Assessing the credibility of the Asymmetric Information Management (AIM) technique

Cody Porter, Adam Harvey, Iain Reid

Research output: Contribution to conferenceAbstractpeer-review


1. Objective of the study: The Asymmetric Information Management (AIM) technique is designed to create an information management dilemma for truth tellers and liars. When presented with the instructions truth tellers typically provide more informative statements, compared to a control condition. To assess whether the AIM instructions enhance credibility detection, we examined a range of credibility measures (plausible, believable, accurate, honest, credible, forthcoming and detailed), across the AIM and a control condition, and across liars and truth-tellers. The overall aim was to measure whether those who receive guidance on credibility will be able to more accurately distinguish between truth tellers and liars.

2. Methodology: 2 (Veracity: Truth teller vs. Liar) x 2 (Interviewing condition:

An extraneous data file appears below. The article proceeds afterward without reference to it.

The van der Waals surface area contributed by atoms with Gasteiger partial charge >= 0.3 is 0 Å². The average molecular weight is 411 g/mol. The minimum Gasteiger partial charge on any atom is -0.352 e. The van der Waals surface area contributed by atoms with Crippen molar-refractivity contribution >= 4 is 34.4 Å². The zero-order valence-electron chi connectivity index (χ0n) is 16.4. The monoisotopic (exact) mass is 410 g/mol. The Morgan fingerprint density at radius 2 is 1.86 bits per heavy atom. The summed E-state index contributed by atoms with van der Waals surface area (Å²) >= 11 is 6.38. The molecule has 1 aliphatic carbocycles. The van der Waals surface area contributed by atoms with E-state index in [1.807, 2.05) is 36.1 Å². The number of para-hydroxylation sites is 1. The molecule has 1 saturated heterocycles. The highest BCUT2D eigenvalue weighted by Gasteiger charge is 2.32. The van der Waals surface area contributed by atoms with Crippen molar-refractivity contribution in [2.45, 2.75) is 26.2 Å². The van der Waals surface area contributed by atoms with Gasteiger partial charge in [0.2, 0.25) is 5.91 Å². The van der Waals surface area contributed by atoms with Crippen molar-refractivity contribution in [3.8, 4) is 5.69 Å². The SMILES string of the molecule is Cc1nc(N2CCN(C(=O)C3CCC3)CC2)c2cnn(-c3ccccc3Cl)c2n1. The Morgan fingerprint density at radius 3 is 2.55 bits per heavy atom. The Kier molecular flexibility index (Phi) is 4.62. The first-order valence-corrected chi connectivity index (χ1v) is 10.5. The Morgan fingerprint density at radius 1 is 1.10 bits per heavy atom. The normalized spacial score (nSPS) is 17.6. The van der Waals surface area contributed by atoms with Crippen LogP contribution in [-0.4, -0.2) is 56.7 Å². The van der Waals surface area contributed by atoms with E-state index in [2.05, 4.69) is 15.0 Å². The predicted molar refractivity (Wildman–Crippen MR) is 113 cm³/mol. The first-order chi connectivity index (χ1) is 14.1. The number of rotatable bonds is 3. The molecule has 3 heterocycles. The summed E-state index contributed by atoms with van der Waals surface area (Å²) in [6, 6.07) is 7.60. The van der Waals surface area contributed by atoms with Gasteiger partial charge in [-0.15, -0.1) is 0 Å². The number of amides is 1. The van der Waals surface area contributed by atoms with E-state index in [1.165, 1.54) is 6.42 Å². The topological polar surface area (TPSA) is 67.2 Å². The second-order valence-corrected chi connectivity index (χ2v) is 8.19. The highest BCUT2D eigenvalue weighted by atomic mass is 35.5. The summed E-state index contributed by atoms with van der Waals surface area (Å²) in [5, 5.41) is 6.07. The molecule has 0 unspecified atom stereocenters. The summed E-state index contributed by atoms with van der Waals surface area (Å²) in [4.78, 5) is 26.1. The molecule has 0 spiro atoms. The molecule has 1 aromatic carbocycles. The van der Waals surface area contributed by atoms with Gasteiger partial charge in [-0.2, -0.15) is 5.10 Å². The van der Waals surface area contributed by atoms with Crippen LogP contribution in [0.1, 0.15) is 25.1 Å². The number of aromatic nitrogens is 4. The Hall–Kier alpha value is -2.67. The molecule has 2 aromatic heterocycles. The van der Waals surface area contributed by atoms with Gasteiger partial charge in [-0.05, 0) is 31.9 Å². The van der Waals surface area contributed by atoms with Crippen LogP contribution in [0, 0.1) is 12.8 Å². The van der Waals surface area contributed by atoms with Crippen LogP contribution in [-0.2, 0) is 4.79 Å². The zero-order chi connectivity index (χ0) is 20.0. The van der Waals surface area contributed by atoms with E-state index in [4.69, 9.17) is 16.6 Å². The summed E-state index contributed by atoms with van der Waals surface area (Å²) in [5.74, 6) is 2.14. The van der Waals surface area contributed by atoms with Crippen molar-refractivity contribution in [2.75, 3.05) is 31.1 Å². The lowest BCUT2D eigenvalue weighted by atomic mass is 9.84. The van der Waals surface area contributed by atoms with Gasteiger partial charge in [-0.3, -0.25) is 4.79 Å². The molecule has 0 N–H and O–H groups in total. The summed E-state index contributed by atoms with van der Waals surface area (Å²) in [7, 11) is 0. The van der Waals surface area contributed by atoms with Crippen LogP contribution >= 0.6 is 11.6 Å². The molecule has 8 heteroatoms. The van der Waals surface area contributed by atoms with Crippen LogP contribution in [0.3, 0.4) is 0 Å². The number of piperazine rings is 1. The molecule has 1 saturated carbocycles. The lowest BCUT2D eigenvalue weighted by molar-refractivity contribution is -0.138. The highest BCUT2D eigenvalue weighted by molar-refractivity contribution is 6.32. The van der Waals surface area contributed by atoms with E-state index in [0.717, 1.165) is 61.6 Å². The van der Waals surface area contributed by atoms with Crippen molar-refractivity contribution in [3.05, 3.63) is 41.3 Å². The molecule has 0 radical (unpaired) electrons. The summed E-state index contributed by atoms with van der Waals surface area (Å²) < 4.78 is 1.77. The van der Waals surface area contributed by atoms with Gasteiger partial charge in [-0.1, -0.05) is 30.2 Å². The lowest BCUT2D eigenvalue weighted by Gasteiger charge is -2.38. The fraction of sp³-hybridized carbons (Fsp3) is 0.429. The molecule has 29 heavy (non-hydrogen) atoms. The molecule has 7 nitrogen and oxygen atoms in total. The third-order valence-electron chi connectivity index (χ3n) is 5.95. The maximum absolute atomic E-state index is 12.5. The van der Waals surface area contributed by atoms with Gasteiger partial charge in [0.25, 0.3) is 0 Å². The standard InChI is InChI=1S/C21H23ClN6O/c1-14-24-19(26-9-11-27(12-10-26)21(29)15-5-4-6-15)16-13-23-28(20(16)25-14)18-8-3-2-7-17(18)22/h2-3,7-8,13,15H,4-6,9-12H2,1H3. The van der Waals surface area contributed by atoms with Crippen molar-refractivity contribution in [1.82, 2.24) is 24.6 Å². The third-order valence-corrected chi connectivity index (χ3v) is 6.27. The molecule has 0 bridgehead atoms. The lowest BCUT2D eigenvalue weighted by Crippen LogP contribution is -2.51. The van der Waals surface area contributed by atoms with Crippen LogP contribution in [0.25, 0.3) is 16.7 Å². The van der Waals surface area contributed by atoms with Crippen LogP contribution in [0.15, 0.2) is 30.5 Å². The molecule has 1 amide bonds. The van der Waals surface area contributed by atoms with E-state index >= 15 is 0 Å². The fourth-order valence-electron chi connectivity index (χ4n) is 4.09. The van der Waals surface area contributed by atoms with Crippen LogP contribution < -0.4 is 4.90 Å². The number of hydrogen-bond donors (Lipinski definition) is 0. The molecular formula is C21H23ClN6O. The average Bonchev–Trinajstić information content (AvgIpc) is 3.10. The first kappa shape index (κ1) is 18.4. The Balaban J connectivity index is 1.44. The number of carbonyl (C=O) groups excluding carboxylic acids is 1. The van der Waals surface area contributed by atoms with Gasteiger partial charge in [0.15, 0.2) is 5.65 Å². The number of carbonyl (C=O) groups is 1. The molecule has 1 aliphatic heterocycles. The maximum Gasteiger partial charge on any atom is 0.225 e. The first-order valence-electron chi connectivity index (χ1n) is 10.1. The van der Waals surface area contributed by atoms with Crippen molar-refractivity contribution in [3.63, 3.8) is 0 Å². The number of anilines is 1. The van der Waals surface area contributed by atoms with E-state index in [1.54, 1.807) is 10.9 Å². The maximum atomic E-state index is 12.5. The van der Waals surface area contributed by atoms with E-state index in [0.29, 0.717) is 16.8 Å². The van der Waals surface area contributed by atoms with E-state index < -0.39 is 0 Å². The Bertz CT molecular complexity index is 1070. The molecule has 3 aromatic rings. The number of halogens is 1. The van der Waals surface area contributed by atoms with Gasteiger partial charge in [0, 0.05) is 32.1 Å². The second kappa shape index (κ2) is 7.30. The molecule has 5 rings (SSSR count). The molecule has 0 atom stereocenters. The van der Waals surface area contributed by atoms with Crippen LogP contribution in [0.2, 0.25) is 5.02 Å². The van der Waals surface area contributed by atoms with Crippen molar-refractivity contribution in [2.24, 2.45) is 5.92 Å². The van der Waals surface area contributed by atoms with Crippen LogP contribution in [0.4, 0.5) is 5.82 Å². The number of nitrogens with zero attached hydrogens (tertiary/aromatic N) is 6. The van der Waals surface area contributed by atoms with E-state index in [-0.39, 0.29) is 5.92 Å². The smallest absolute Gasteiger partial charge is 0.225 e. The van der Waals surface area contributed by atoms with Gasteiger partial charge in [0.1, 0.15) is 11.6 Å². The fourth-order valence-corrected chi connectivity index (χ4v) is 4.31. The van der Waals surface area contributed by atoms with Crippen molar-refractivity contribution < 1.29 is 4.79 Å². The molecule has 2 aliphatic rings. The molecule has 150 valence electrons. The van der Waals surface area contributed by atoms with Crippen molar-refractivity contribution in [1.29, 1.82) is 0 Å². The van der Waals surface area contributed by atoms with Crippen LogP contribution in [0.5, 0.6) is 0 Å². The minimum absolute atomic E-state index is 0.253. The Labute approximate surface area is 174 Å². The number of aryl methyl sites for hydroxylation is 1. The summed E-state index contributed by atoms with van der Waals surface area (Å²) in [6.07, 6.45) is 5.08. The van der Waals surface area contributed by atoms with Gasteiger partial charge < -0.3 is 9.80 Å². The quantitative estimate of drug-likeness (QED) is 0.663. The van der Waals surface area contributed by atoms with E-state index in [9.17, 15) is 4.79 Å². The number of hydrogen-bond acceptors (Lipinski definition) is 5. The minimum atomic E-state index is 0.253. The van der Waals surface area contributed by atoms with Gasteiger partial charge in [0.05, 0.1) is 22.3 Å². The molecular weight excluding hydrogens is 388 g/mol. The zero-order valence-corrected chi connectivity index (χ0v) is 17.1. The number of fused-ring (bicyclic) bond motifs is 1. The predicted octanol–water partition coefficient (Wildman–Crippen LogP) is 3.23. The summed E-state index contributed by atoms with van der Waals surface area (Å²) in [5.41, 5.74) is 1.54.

Asymmetric Information Management ‘AIM’ technique vs. control condition) x 2 (credibility scales: present vs. absent) between-factors experimental design was used. A total of 44 participants (29 females and 10 males) aged between 18 and 56 years were included as part of this study each rating 5 statements.

3. Results obtained or expected: The AIM technique appears to increase truth-tellers ratings of perceived detail, credibility, honesty, and accuracy. Unfortunately, liars were rated as more plausible and believable in the AIM condition compared to liars in the control condition. A number of hypotheses were not supported, and scales did not increase overall credibility accuracy from our human raters.

4. Conclusion: Credibility judgements are poor across the AIM and control conditions. Scales had a limited impact in increasing overall credibility judgement accuracy.
Original languageEnglish
Number of pages1
Publication statusPublished - 4 Jul 2023
EventAnnual Conference of the European Association of Psychology and Law (EAPL2023) - Cluj-Napoca, Romania
Duration: 4 Jul 20237 Jul 2023


ConferenceAnnual Conference of the European Association of Psychology and Law (EAPL2023)
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